Reprinted with permission from the Times Union
ALBANY – Welcome to the 838!
That’s the new area code that phone companies will start issuing about a year from now to new customers in the 17-county 518 area code region.
The state Public Service Commission approved the use of a second area code just last week after several months of debate over the plan, which is needed because phone companies are quickly running out of new 10 digit numbers that can be generated using the 518 area code.
But the actual 838 number wasn’t made public until Tuesday, September 20.
“We needed to create a new area code because of strong and robust demand for telecommunication services,” PSC chair Audrey Zibelman said. “With the creation of the new 838 area code, eastern New York is well-positioned to accommodate future growth in this important sector of the economy, and it will ensure that local telephone service remains efficient.”
Those with existing 518 phone numbers won’t have to worry. They will keep their numbers.
Just four months ago, officials with the North American Numbering Plan Administrator, the organization that manages area codes in the U.S., Canada and parts of the Caribbean, predicted that the 518 area code would last until 2019.
But the number is flying off the shelves so quickly now that the new estimate is that it will be exhausted by the third quarter of next year.
The new 838 area code, which will be given out to new customers starting in the third quarter of 2017, is expected to have a lifespan of 49 years, which would mean it will be good through 2065. There are currently 18 area codes in the state.
Although the release of the new 838 area code instantly created speculation as to whether there was an special meaning attached to the three number combination, there isn’t any intrigue behind its creation, according to officials at the federal agency, which is overseen by the Federal Communications Commission.
About 10 years before an area code is expected to be exhausted, the NANPA creates what’s known as a “relief” area code — an area code in waiting, so to speak. The key quality, however, of a relief area code is that it doesn’t cause confusion with the existing area code or neighboring area codes.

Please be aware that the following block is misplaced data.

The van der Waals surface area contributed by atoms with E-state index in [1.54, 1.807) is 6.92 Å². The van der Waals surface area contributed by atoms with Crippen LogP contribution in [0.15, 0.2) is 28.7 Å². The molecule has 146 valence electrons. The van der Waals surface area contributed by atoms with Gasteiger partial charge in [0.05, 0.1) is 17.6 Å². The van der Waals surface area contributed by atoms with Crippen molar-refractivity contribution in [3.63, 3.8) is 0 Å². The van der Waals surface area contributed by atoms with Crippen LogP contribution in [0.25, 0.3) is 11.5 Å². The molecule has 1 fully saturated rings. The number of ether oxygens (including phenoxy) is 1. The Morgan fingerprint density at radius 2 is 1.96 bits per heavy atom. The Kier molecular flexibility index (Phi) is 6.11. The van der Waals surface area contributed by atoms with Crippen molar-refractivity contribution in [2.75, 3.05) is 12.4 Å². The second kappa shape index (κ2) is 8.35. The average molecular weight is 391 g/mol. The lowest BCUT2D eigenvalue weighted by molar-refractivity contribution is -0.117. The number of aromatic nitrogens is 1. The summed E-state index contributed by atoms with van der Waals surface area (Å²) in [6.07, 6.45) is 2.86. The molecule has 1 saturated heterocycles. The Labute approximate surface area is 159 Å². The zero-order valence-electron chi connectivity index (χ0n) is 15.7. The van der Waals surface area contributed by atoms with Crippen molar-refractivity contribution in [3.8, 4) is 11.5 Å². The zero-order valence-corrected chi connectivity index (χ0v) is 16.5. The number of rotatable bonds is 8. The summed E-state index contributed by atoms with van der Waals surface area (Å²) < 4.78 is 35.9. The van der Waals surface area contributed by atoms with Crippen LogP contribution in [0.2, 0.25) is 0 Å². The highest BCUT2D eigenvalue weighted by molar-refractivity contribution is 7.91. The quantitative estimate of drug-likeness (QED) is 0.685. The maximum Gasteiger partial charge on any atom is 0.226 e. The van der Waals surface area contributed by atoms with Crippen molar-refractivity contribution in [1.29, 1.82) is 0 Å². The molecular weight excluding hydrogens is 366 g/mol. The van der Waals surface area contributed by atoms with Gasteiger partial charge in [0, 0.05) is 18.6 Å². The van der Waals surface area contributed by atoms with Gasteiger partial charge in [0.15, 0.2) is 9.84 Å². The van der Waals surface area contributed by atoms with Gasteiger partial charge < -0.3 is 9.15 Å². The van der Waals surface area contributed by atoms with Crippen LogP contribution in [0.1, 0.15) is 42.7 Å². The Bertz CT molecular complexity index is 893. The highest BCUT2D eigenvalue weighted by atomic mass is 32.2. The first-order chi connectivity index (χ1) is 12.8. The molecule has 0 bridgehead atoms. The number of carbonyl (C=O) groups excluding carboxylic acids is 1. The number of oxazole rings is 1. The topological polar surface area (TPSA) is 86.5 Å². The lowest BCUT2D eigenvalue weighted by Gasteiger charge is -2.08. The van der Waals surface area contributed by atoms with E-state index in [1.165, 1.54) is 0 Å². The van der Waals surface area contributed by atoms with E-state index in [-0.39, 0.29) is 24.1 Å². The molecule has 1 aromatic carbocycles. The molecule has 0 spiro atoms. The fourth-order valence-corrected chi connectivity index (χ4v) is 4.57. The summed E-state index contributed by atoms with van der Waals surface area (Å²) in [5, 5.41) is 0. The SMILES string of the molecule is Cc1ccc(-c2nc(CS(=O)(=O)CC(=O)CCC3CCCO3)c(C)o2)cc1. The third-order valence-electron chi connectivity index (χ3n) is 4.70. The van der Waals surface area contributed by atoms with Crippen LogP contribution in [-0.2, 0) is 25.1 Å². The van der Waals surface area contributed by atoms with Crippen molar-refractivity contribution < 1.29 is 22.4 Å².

“The idea is to find a relief area code that can reduce customer confusion and potentially avoid dialing similarities with surrounding (area codes),” said John Manning, a senior director at NANPA.
The 838 number was reserved back in 2002, but it wasn’t necessarily originally reserved for the 518 area code. As needs change in different localities, the relief area codes can be switched as well, although NANPA declined to explain the exact history of the 838 number.
“There could have been a switch sometime over that time period,” Mr. Manning said.
Over the summer when the PSC was holding public hearings on the need for a second area code, the biggest debate was whether to split the region into two area codes or do an “overlay” in which new customers get the second number and existing customers get to keep their number. The PSC chose the overlay process, which is considered less disrupting.
Next year when the new numbers will start being issued, some may still receive a 518 number. That’s because the 518 region, which spans from the Canadian border to Dutchess County, is broken up into 140 so-called rate centers that are boundaries for billing, local calling and phone number assignments. The less populous rate centers may find that the 518 code does not run out as fast in their areas as the more populated cities, the commission said.
One thing is for certain. As the transition happens, everyone will have use 10 digit dialing when calling someone in the 518 — or the 838 — to ensure that the correct number is dialed.
To contact reporter Larry Rulison email email@example.com